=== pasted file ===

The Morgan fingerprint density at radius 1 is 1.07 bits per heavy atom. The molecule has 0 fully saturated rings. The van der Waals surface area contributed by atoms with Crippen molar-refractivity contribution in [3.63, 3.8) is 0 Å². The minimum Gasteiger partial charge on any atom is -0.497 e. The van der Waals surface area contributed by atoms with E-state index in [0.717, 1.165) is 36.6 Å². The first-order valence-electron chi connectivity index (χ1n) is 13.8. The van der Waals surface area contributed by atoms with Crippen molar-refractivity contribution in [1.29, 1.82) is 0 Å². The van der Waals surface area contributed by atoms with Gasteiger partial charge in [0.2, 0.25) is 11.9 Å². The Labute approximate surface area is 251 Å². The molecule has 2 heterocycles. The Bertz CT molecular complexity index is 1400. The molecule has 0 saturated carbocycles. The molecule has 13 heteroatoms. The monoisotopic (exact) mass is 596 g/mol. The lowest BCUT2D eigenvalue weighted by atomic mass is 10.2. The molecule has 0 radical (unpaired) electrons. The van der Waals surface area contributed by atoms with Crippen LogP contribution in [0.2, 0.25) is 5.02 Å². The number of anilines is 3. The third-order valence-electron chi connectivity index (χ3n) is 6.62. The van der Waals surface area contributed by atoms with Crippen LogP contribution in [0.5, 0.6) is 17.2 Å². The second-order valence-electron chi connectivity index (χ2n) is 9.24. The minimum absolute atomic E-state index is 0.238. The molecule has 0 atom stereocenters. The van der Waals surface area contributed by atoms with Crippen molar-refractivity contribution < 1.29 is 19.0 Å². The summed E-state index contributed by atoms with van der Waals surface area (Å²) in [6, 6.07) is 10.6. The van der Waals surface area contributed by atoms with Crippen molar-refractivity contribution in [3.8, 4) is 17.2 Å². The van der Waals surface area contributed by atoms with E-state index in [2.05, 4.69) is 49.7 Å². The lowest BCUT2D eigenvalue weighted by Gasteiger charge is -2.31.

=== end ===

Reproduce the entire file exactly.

The Morgan fingerprint density at radius 1 is 1.07 bits per heavy atom. The molecule has 0 fully saturated rings. The van der Waals surface area contributed by atoms with Crippen molar-refractivity contribution in [3.63, 3.8) is 0 Å². The minimum Gasteiger partial charge on any atom is -0.497 e. The van der Waals surface area contributed by atoms with E-state index in [0.717, 1.165) is 36.6 Å². The first-order valence-electron chi connectivity index (χ1n) is 13.8. The van der Waals surface area contributed by atoms with Crippen molar-refractivity contribution in [1.29, 1.82) is 0 Å². The van der Waals surface area contributed by atoms with Gasteiger partial charge in [0.2, 0.25) is 11.9 Å². The Labute approximate surface area is 251 Å². The molecule has 2 heterocycles. The Bertz CT molecular complexity index is 1400. The molecule has 0 saturated carbocycles. The molecule has 13 heteroatoms. The monoisotopic (exact) mass is 596 g/mol. The lowest BCUT2D eigenvalue weighted by atomic mass is 10.2. The molecule has 0 radical (unpaired) electrons. The van der Waals surface area contributed by atoms with Crippen LogP contribution in [0.2, 0.25) is 5.02 Å². The number of anilines is 3. The third-order valence-electron chi connectivity index (χ3n) is 6.62. The van der Waals surface area contributed by atoms with Crippen LogP contribution in [0.5, 0.6) is 17.2 Å². The second-order valence-electron chi connectivity index (χ2n) is 9.24. The minimum absolute atomic E-state index is 0.238. The molecule has 0 atom stereocenters. The van der Waals surface area contributed by atoms with Crippen molar-refractivity contribution < 1.29 is 19.0 Å². The summed E-state index contributed by atoms with van der Waals surface area (Å²) in [6, 6.07) is 10.6. The van der Waals surface area contributed by atoms with Crippen molar-refractivity contribution in [3.8, 4) is 17.2 Å². The van der Waals surface area contributed by atoms with E-state index in [2.05, 4.69) is 49.7 Å². The lowest BCUT2D eigenvalue weighted by Gasteiger charge is -2.31.